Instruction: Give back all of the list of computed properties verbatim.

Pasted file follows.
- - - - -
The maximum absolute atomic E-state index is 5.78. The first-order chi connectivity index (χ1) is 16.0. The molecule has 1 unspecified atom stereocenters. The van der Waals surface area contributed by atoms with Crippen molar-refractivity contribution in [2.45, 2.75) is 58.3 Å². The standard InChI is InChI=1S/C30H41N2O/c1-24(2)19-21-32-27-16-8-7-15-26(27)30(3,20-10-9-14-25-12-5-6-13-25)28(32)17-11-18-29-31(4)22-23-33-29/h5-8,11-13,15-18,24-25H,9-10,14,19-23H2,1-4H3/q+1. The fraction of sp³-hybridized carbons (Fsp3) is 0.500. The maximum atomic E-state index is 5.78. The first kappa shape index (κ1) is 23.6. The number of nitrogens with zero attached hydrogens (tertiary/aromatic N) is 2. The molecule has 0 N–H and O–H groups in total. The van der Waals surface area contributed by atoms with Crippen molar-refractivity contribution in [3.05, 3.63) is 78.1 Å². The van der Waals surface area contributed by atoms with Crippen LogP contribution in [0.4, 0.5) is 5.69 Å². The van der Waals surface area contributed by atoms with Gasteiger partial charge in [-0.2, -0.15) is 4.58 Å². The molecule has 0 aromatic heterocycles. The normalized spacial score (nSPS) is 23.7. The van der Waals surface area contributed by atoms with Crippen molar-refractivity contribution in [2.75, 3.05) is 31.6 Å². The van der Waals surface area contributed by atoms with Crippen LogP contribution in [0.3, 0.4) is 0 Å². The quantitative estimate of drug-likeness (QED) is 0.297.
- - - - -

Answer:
The maximum absolute atomic E-state index is 5.78. The first-order chi connectivity index (χ1) is 16.0. The molecule has 1 unspecified atom stereocenters. The van der Waals surface area contributed by atoms with Crippen molar-refractivity contribution in [2.45, 2.75) is 58.3 Å². The standard InChI is InChI=1S/C30H41N2O/c1-24(2)19-21-32-27-16-8-7-15-26(27)30(3,20-10-9-14-25-12-5-6-13-25)28(32)17-11-18-29-31(4)22-23-33-29/h5-8,11-13,15-18,24-25H,9-10,14,19-23H2,1-4H3/q+1. The fraction of sp³-hybridized carbons (Fsp3) is 0.500. The maximum atomic E-state index is 5.78. The first kappa shape index (κ1) is 23.6. The number of nitrogens with zero attached hydrogens (tertiary/aromatic N) is 2. The molecule has 0 N–H and O–H groups in total. The van der Waals surface area contributed by atoms with Crippen molar-refractivity contribution in [3.05, 3.63) is 78.1 Å². The van der Waals surface area contributed by atoms with Crippen LogP contribution in [0.4, 0.5) is 5.69 Å². The van der Waals surface area contributed by atoms with Gasteiger partial charge in [-0.2, -0.15) is 4.58 Å². The molecule has 0 aromatic heterocycles. The normalized spacial score (nSPS) is 23.7. The van der Waals surface area contributed by atoms with Crippen molar-refractivity contribution in [2.75, 3.05) is 31.6 Å². The van der Waals surface area contributed by atoms with Crippen LogP contribution in [0.3, 0.4) is 0 Å². The quantitative estimate of drug-likeness (QED) is 0.297.